Suitable emulsifying agents for the practice of the present invention are:
(1) Quaternary ammonium compounds, such as Quaternium 22, and stearakonium chloride;
(2) Polyhydric alcohol esters and ethers, such as cetyl alcohol, isopropyl lanolate, and polyglycerol oleates and stearates;
(3) Sorbitan oleates and laurates;
(4) Acrylates, such as C10-30 alkyl acrylate polymers (sold under the Carbopol trademark);
(5) Polyglycerol pentastearate alone or in combination with sodium stearoyl lactylate (NIKKOMULESE).
As an alternative to first completely forming a water phase with all ingredients and an oil phase with all its ingredients it may be desirable to form the emulsion and then add some components to it with a further mixing and/or heating step.
In addition to the key ingredients--encapsulated chemical organic sunscreen agent, micronized titanium dioxide, emulsifying agent and water, the following components typically found in sunblock formulations may be present.
Sequestering agents, such as trisodium EDTA (ethylene diamine tetraacetic acid) and trisodium phosphate.
Preservatives, such as ethyl, methyl, butyl, propyl paraben, phenoxyethanol, and diazolidinyl urea.
Humectants, such as 1,3 butylene glycol, and propylene glycol.
Soothing agents, such as extracts of chamomile, eurphasia, and witch hazel.
Anti-irritants, such as alpha bisabolol, and allantoin.
Firming agents, such as actiphyte of witch hazel, heather or butcher's broom, hydrolyzed elastin, or collagen amino acids.
Emollients, such as squalene, polydecene, or stearyl alcohol.
These are normally added to the oil phase.
In general, each class of the above was less than 5 wt %, preferably less than 3 wt % of the overall final composition. Preservative agents are normally less than 1 wt % of the composition.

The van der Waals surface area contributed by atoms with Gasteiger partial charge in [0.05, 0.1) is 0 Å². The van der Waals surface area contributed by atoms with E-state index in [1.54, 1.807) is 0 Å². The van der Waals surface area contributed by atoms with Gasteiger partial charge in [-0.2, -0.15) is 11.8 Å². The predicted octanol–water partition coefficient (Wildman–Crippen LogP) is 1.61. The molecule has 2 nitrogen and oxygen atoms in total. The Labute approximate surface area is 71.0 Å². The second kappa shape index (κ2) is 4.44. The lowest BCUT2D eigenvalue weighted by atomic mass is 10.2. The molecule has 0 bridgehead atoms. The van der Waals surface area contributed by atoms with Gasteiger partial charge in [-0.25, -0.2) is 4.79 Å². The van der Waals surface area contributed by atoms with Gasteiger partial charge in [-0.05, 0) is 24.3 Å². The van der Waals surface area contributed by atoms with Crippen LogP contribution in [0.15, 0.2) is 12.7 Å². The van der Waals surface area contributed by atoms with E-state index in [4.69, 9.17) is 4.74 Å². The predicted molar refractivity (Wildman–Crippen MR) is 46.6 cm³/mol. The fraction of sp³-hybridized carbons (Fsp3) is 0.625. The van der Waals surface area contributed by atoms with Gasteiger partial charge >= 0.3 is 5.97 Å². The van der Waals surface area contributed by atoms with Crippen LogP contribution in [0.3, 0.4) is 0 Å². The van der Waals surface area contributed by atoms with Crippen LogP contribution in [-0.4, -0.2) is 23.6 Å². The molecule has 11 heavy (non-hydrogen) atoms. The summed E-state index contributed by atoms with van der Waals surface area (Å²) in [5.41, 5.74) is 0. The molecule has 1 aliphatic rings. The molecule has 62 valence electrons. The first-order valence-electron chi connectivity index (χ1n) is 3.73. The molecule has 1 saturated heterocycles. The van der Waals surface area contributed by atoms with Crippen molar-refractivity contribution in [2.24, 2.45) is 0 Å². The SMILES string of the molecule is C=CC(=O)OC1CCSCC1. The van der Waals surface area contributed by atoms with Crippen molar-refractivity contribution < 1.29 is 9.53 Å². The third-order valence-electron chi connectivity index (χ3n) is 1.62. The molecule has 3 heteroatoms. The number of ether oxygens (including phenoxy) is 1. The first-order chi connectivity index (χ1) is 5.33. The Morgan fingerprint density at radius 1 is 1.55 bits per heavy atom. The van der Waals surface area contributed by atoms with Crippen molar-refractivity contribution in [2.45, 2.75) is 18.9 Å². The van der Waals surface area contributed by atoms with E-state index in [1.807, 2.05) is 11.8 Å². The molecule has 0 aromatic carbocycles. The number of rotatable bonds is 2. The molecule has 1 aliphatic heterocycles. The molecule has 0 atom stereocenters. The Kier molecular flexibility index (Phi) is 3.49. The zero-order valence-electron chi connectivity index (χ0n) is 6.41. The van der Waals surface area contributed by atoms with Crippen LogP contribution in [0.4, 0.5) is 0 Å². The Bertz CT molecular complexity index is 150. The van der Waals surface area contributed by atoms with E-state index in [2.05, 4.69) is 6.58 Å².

The oil dispersible ingredients are combined in a suitable vessel and heated to 80°-85° C. while mixing with a Lightnin mixer, sidesweep mixer or other suitable mixer of low to medium shear. The oil dispersible ingredients may, for example, consist of polydecene, jojoba esters, squalene, vitamin E acetate, dimethicone ethylparaben and triethanolamene.
The water phase ingredients are combined in a separate vessel. For example, first the acrylates/C10-30 alkyl acrylate crosspolymer and xanthan gum (which are the gellants) are sprinkled slowly into the water with Lightnin mixing or other source of medium speed mixing while heating to a temperature of 80°-85° C. When the gellants are completely dispersed in the water, the other water dispersible ingredients are added with mixing. The other water dispersible ingredients may consist of the botanical extracts, sequestering agents and the active agents, namely, (1) the dispersion of encapsulated organic sunscreen agent, such as octyl methoxycinnamate, and (2) the dispersion of micronized titanium dioxide.